I’m not sure how many people understand just how profound an impact America’s shale oil and gas revolution will have on our nation’s economy, not to mention international politics.
US reliance on the Gulf for its oil – and its consequent need to maintain a dominant presence in the Middle East to keep the oil flowing – has been one of the constants of the post-1945 status quo. That could be turned on its head.
It’s been dubbed “the homecoming”. After decades in which the hollowing out of American manufacturing has been chronicled in Bruce Springsteen’s blue-collar laments, cheap energy is being seen as the dawn of a new golden age for the world’s biggest economy.
The reason is simple. The US is the home to vast shale oil and gas deposits made commercially viable by improvements to a 200-year-old technique called fracking and by the relentlessly high cost of crude.
Exploitation of fields in Appalachian states such as West Virginia and Pennsylvania, and further west in North Dakota, have transformed the US’s energy outlook pretty much overnight. Professor Dieter Helm, an energy expert at Oxford University, said: “In the US, shale gas didn’t exist in 2004. Now it represents 30% of the market.”
As I wrote yesterday, North Dakota is now supplying 12% of America’s total oil production (up from less than 1% a few years ago), and a much larger percentage of shale oil.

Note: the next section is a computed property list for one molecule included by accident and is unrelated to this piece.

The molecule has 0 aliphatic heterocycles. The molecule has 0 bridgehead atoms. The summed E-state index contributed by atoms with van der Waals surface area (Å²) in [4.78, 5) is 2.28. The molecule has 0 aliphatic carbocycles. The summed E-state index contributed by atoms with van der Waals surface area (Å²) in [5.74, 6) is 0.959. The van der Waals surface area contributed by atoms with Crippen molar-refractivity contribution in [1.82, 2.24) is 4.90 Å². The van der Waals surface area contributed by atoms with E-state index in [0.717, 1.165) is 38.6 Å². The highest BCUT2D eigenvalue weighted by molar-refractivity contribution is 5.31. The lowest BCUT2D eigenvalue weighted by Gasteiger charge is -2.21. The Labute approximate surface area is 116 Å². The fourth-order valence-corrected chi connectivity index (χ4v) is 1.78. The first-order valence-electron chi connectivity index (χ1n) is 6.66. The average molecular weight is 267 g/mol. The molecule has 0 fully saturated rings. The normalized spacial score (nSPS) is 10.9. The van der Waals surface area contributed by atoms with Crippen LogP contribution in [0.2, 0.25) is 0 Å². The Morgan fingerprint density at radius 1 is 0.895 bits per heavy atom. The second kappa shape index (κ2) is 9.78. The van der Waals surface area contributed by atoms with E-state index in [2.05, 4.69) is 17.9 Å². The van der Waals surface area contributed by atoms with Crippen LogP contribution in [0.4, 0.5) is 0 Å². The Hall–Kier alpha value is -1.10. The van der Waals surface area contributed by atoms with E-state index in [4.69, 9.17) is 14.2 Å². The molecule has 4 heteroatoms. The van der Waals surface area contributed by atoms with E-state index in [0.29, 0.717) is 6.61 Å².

And oil is just one part of the picture. Shale gas, as I’ve pointed out before, is having a dramatic impact on energy markets. In fact, America’s startling decline in carbon emissions is due mostly to coal plants being replaced by cheaper natural gas plants on the nation’s power grids.
But, from an international perspective, the impact of America’s shale oil/gas surge may be the most interesting in that it means the US doesn’t have to care as much about what happens in the middle east. The region will still be important, but far less so given our lessening dependence on hydrocarbons from that region.
It’s a cynical truth that one of the few reasons we cared about the endless squabbling in the middle east was because of the oil. They had it. We need it. Because modern economies run on oil. But now we have it, and in quantities that could serve our needs for centuries to come.